Carrots, an underrated vegetable, are often overlooked in the grocery store. Why? Because many children all over the world have been scarred by mushy, cafeteria-style carrots (I know it isn’t just me). When I think of cooked carrots I always think of the mushy boiled variety or the packaged baby kind that frequented many lunch boxes growing up. The turning point for me may have been when I tasted spiced carrot mash or roasted carrots. There was actually life beyond boiling; carrots are really good! And even though nothing is worse than an overcooked carrot, they are pretty easy to cook and an incredibly versatile vegetable. Here’s a tip for avoiding mushy carrots: use a knife, test carrots for softness with a little bite (an especially important test when steaming or boiling).
Carrots work well with almost any herb or spice that you can think of and can be used in salty, sweet, spicy, briny, and sour recipes. Plus, they are incredibly good for you. Loaded with vitamins and antioxidants, carrots are essential for good vision health and have even been praised for cardiovascular health and lowering blood sugar. So, give carrots another chance. You might actually enjoy them!
How to Buy: Look for carrots that are firm, smooth, and relatively straight. How to tell which vegetable has more of the super vitamin, beta-carotene? Choose a carrot that has a bright orange color. Pass on the carrots that look limp or have cracks. If the carrots do not have their tops attached, look for darkening at the root, a sign of aging. If the tops are attached on the carrots, they should be brightly colored—not wilted and limp.
How to Store: Stored properly, carrots will keep for almost two weeks in the refrigerator. To preserve freshness, store carrots in the coolest part of your fridge wrapped in a plastic bag or paper towel. The key is to minimize the amount of moisture that the vegetable loses. Store carrots away from other fruits and vegetables that produce ethylene gas, which shortens their shelf life and can even cause them to become bitter. If the greens are attached on the carrots and you don’t plan to use them right away, cut off the greens before storing them. The greens pull moisture from the root causing the carrot to soften prematurely. Store the green tops like herbs but it is best to use the greens immediately.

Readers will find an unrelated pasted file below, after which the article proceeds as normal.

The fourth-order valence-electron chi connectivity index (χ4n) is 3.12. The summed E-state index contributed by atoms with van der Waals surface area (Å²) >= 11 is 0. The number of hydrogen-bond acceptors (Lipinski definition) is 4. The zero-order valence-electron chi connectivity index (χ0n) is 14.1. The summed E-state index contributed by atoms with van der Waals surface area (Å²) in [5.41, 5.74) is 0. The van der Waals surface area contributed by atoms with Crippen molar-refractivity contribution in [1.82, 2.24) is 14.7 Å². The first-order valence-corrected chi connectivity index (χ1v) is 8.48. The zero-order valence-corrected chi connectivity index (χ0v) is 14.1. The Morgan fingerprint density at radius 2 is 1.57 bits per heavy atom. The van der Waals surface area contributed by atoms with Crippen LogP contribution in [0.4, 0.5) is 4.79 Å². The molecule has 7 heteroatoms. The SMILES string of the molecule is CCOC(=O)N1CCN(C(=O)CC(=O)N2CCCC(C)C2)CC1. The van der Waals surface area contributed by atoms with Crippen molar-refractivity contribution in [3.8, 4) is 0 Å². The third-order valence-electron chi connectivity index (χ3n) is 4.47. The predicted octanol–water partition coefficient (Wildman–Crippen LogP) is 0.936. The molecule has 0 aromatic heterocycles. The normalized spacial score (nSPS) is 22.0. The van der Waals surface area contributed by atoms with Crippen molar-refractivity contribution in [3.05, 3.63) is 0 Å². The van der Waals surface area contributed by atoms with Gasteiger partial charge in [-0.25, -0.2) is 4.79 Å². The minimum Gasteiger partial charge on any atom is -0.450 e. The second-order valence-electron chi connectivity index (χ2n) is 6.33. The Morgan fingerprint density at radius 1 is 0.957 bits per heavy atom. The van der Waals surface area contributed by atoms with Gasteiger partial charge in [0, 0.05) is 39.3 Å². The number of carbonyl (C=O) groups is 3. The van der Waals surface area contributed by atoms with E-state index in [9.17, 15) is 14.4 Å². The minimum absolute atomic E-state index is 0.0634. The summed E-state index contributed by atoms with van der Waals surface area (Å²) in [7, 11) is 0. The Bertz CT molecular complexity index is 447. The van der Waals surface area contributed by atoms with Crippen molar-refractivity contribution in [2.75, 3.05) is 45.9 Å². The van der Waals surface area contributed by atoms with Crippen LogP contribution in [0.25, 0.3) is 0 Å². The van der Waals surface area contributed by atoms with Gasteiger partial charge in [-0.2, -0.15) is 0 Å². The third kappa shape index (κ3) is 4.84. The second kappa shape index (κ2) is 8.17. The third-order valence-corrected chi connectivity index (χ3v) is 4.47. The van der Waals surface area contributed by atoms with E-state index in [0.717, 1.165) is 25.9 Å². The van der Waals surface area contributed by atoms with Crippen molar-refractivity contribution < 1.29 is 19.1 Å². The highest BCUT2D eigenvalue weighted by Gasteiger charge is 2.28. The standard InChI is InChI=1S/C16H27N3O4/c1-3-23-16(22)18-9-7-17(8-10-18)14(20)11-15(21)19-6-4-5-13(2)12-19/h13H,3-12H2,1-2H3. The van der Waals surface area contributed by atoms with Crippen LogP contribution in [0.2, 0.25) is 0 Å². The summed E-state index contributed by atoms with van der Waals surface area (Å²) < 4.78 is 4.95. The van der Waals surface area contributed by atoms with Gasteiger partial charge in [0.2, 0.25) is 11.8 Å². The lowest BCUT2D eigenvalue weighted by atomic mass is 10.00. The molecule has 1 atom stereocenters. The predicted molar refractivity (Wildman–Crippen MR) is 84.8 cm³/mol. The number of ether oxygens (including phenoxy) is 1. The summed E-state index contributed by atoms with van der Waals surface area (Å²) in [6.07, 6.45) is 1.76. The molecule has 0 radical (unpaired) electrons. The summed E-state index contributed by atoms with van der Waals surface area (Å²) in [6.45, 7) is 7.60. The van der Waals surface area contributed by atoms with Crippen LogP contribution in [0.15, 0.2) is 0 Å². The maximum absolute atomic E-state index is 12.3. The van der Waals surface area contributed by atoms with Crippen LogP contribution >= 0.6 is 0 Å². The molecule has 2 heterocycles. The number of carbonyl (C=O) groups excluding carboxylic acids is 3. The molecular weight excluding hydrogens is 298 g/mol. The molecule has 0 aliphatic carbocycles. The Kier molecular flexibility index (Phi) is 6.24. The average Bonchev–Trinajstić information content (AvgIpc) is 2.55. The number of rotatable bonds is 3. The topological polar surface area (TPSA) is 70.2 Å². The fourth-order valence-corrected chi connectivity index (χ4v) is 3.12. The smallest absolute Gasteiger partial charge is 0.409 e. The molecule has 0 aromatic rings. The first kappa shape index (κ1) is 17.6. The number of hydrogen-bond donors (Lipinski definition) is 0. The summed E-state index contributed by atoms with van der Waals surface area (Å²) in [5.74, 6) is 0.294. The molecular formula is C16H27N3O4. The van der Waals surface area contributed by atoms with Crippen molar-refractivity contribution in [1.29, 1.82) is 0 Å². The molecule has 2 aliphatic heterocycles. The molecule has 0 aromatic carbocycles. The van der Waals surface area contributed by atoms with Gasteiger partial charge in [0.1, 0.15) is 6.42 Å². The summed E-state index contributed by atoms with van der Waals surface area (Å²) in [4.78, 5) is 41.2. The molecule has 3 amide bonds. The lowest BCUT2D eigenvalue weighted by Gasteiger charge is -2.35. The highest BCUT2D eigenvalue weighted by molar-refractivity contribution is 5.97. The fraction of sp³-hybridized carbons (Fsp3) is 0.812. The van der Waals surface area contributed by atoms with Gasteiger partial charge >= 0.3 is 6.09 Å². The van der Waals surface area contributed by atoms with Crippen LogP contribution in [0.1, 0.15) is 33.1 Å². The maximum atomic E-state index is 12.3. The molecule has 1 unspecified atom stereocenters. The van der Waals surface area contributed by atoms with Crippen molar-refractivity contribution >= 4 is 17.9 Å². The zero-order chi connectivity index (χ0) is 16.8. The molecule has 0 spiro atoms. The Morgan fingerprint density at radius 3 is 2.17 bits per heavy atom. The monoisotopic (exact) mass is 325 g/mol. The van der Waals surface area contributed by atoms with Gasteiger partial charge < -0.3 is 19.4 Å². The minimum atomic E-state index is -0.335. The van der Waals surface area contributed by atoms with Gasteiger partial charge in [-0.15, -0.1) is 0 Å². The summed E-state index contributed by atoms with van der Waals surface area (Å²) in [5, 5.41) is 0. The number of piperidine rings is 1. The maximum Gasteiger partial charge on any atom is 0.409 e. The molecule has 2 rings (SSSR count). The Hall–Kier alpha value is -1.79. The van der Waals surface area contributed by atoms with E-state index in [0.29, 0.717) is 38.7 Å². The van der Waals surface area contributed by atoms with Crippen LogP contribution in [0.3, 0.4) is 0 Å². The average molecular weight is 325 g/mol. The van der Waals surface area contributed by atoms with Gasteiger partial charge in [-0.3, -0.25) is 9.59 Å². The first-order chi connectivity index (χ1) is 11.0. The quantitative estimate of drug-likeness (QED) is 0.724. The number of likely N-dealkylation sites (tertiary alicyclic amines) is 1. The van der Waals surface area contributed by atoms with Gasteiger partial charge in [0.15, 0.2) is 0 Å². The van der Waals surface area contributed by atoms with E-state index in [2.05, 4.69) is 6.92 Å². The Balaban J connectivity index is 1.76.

Spice Roasted Carrots with Pomegranate Molasses
This recipe brings out the sweetness of carrots by roasting them in earthy spices and drizzling with pomegranate molasses. Finish with fresh herbs such as basil, mint, or cilantro for a bit of brightness. And don’t fret if you can’t find pomegranate molasses. You can easily substitute balsamic vinegar or make your own pomegranate molasses by simmering equal amounts of pomegranate juice and sugar until thick and syrupy.
1 bunch carrots, peeled (approximately 1 pound)
1 tablespoon, extra virgin olive oil
1/4 teaspoon ground cumin
1/8 teaspoon cayenne pepper
1/8 teaspoon ground coriander
1 teaspoon pomegranate molasses
Sliced mint for garnish (or basil or both)
Preheat oven to 425ºF (225ºC). Cut carrots in half lengthwise. Cut halves in half to create quarters if carrots are thicker. Toss carrots with olive oil, cumin, cayenne, coriander, and salt and pepper.
Roast for 10 minutes, flip carrots, and roast for another 5 minutes.
Toss carrots with pomegranate molasses (or 2 teaspoons balsamic vinegar) and roast for another 5 minutes until golden. Toss with mint and/or basil and serve.
More Carrot Ideas Around the Web
Smitten Kitchen’s Carrot Salad with Harissa, Feta, and Mint
Tastespotting’s Carrot Mascarpone Pasta
Sippity Sup’s Carrot Bechamel Gratin
Tartelette’s Carrot Cake Macarons with Cream Cheese Filling
And check out my Indian Spiced Carrot Soup!